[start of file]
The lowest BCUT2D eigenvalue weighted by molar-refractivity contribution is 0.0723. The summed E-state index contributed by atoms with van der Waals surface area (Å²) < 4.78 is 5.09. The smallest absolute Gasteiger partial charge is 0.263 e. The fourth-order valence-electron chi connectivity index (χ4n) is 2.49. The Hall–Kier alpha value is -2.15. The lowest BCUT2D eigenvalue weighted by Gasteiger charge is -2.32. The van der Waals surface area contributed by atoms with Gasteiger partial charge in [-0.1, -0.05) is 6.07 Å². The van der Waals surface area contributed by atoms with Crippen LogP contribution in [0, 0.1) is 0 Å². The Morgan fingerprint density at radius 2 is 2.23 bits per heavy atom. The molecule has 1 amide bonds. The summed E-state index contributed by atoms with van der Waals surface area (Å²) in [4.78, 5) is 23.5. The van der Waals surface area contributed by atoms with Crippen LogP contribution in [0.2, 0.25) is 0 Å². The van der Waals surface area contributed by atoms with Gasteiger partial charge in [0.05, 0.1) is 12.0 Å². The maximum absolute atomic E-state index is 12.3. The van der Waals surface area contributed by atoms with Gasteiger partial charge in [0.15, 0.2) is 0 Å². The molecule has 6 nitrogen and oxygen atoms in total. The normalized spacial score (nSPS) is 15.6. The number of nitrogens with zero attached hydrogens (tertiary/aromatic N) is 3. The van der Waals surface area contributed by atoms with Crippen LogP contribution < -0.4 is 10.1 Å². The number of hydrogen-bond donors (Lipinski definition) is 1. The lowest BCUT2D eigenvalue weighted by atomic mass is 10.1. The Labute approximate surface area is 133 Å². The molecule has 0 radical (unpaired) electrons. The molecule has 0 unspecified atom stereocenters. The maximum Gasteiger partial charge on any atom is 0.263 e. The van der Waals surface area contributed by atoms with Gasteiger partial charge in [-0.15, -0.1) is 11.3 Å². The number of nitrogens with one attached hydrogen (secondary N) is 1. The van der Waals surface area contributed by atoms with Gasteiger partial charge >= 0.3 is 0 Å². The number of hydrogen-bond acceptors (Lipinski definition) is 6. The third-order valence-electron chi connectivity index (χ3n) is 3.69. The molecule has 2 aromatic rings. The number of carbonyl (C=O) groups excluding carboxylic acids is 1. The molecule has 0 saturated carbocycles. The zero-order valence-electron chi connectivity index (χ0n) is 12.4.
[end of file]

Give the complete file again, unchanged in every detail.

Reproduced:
The lowest BCUT2D eigenvalue weighted by molar-refractivity contribution is 0.0723. The summed E-state index contributed by atoms with van der Waals surface area (Å²) < 4.78 is 5.09. The smallest absolute Gasteiger partial charge is 0.263 e. The fourth-order valence-electron chi connectivity index (χ4n) is 2.49. The Hall–Kier alpha value is -2.15. The lowest BCUT2D eigenvalue weighted by Gasteiger charge is -2.32. The van der Waals surface area contributed by atoms with Gasteiger partial charge in [-0.1, -0.05) is 6.07 Å². The van der Waals surface area contributed by atoms with Crippen LogP contribution in [0, 0.1) is 0 Å². The Morgan fingerprint density at radius 2 is 2.23 bits per heavy atom. The molecule has 1 amide bonds. The summed E-state index contributed by atoms with van der Waals surface area (Å²) in [4.78, 5) is 23.5. The van der Waals surface area contributed by atoms with Crippen LogP contribution in [0.2, 0.25) is 0 Å². The van der Waals surface area contributed by atoms with Gasteiger partial charge in [0.05, 0.1) is 12.0 Å². The maximum absolute atomic E-state index is 12.3. The van der Waals surface area contributed by atoms with Gasteiger partial charge in [0.15, 0.2) is 0 Å². The molecule has 6 nitrogen and oxygen atoms in total. The normalized spacial score (nSPS) is 15.6. The number of nitrogens with zero attached hydrogens (tertiary/aromatic N) is 3. The van der Waals surface area contributed by atoms with Crippen LogP contribution < -0.4 is 10.1 Å². The number of hydrogen-bond donors (Lipinski definition) is 1. The lowest BCUT2D eigenvalue weighted by atomic mass is 10.1. The Labute approximate surface area is 133 Å². The molecule has 0 radical (unpaired) electrons. The molecule has 0 unspecified atom stereocenters. The maximum Gasteiger partial charge on any atom is 0.263 e. The van der Waals surface area contributed by atoms with Gasteiger partial charge in [-0.15, -0.1) is 11.3 Å². The number of nitrogens with one attached hydrogen (secondary N) is 1. The van der Waals surface area contributed by atoms with Gasteiger partial charge >= 0.3 is 0 Å². The number of hydrogen-bond acceptors (Lipinski definition) is 6. The third-order valence-electron chi connectivity index (χ3n) is 3.69. The molecule has 2 aromatic rings. The number of carbonyl (C=O) groups excluding carboxylic acids is 1. The molecule has 0 saturated carbocycles. The zero-order valence-electron chi connectivity index (χ0n) is 12.4.